Writers aren’t that exciting to be around when we’re working. What we do–staring into space, muttering to ourselves, typing then backspacing and typing some more–isn’t exactly dynamic. It might be why there are so few good movies about writers actually writing. That doesn’t mean there aren’t a lot of good movies with writer characters in them; that’s fairly common. But the movies that show accurately what the writing life is like, and how it affects the writer and people around him, those are rare indeed. Here are five of my favorites (notice I didn’t say, “best”).
In the Mouth of Madness
Paris When It Sizzles
Williams Holden is on deadline to produce a script, and Audrey Hepburn is the secretary who both challenges him and keeps him on task. Holden, like a lot of us, knows when his story’s gone off the rails, so the stopping and starting over becomes part of the fun. Add to this scenes from the work-in-progress acted out by those two, plus a slew of dead-on cameos, and it becomes the kind of creative process we all like to think we have in our heads.
A masterpiece–there, I said it–from Norway about two friends who submit their first novels on the same day. One gets rejected, one becomes a best seller, but their friendship doesn’t suffer in the ways you might think. An amazing cast, down to the smallest parts, and a perfectly-judged emotional pitch make this one way too close to comfort in some ways. But a brilliant film nonetheless. And bonus cool points for using Joy Division under the titles.
His Girl Friday
“Writing” can include reporting, and in fact, it used to: some of our best writers, and even me, started out as journalists back when that word meant something. Here it means Rosalind Russell as the ace reporter and Cary Grant as her fast-talking editor, who’s also her ex-husband determined to get her back. It’s a romantic comedy, to be sure, but director Howard Hawks also includes scenes of Russell doing her job, including an expert interview with a mousy convicted killer. And when the other cynical reporters take a look at what she’s written, their respect and silence–in a movie overloaded with the fastest dialogue you’ll ever hear–tells you all you need to know about her skill.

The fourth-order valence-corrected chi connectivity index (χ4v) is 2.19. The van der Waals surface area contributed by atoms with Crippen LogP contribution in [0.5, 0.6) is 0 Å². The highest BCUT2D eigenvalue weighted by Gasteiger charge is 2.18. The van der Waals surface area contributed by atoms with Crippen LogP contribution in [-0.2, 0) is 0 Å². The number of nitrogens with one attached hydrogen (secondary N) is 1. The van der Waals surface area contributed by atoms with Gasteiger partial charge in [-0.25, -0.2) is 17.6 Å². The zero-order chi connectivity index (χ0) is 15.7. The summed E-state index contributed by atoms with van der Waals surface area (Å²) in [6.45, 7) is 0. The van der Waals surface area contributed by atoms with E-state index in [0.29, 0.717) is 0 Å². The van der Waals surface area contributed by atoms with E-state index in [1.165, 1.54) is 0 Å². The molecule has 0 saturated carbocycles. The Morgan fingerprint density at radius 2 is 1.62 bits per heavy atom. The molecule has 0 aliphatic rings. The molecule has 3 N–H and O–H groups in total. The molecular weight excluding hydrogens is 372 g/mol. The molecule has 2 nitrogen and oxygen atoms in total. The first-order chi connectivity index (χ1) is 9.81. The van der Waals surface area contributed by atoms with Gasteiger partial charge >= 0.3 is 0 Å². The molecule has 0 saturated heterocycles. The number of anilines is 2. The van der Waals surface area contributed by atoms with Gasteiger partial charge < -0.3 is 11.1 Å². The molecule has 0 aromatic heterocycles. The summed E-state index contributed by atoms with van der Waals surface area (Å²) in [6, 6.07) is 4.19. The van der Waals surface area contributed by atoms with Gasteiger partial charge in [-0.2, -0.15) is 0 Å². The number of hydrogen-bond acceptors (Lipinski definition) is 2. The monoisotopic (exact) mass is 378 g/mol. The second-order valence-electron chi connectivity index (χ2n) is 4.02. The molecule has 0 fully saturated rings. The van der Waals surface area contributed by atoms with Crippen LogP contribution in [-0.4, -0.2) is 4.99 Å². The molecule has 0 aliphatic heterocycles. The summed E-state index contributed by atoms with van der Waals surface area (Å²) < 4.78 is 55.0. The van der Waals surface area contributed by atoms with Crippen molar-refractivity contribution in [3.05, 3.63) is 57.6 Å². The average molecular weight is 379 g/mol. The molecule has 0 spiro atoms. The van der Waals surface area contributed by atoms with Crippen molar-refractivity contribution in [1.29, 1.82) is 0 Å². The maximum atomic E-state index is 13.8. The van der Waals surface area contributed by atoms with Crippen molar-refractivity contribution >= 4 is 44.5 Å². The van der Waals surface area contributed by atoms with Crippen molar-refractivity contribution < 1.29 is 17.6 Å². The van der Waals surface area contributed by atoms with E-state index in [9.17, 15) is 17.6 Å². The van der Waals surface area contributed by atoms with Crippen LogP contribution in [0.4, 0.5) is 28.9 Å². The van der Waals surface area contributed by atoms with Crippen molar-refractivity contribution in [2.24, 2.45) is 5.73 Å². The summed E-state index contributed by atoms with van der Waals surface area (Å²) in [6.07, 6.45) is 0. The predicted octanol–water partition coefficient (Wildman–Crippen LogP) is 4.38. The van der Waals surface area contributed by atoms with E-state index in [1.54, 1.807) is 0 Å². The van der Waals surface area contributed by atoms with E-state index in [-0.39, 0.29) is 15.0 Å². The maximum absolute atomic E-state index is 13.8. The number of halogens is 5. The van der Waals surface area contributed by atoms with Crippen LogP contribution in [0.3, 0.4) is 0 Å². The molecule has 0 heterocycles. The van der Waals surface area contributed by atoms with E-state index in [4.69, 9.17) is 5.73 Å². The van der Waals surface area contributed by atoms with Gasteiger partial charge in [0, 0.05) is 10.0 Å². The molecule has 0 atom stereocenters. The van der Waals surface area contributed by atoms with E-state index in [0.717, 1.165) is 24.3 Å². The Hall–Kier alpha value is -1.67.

You probably haven’t heard of this one. It started as a vanity project by Al Pacino, who wanted a filmed record of a play he loved appearing in. Pacino and Jerry Orbach star in this essentially two-person film, adapted from Ira Lewis’s play, about a writer (Pacino) and his friend (Orbach), who feels the writer has stolen from him: not plagiarism, exactly, but more from his real life and personality. It’s good because the actors are so good, and Pacino’s direction is unfussy and solid. Plus it’s an issue every fiction writer will encounter at some point.
Any other suggestions?